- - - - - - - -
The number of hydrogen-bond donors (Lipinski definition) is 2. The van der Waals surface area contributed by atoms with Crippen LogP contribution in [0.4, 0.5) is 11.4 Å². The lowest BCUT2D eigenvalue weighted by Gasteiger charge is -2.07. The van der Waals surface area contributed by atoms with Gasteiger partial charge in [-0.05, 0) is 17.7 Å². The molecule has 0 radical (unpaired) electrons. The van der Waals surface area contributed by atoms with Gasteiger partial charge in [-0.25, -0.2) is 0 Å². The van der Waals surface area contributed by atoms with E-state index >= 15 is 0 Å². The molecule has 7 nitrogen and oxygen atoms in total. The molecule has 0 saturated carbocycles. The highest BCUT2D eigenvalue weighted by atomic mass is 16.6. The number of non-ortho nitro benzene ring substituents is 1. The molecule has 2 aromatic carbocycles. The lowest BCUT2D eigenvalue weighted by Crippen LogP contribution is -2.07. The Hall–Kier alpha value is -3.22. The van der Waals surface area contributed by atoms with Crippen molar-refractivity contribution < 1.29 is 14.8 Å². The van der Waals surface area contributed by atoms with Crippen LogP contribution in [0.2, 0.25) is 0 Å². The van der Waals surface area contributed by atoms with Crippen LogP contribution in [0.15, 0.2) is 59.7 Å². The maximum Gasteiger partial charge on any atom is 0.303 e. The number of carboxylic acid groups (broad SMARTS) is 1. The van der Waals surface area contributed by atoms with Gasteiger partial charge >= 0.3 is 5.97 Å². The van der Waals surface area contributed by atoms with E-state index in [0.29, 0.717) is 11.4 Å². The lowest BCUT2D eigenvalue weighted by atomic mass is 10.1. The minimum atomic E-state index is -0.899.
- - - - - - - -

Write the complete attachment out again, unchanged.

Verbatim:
The number of hydrogen-bond donors (Lipinski definition) is 2. The van der Waals surface area contributed by atoms with Crippen LogP contribution in [0.4, 0.5) is 11.4 Å². The lowest BCUT2D eigenvalue weighted by Gasteiger charge is -2.07. The van der Waals surface area contributed by atoms with Gasteiger partial charge in [-0.05, 0) is 17.7 Å². The molecule has 0 radical (unpaired) electrons. The van der Waals surface area contributed by atoms with Gasteiger partial charge in [-0.25, -0.2) is 0 Å². The van der Waals surface area contributed by atoms with E-state index >= 15 is 0 Å². The molecule has 7 nitrogen and oxygen atoms in total. The molecule has 0 saturated carbocycles. The highest BCUT2D eigenvalue weighted by atomic mass is 16.6. The number of non-ortho nitro benzene ring substituents is 1. The molecule has 2 aromatic carbocycles. The lowest BCUT2D eigenvalue weighted by Crippen LogP contribution is -2.07. The Hall–Kier alpha value is -3.22. The van der Waals surface area contributed by atoms with Crippen molar-refractivity contribution < 1.29 is 14.8 Å². The van der Waals surface area contributed by atoms with Crippen LogP contribution in [0.2, 0.25) is 0 Å². The van der Waals surface area contributed by atoms with Crippen LogP contribution in [0.15, 0.2) is 59.7 Å². The maximum Gasteiger partial charge on any atom is 0.303 e. The number of carboxylic acid groups (broad SMARTS) is 1. The van der Waals surface area contributed by atoms with Gasteiger partial charge >= 0.3 is 5.97 Å². The van der Waals surface area contributed by atoms with E-state index in [0.29, 0.717) is 11.4 Å². The lowest BCUT2D eigenvalue weighted by atomic mass is 10.1. The minimum atomic E-state index is -0.899.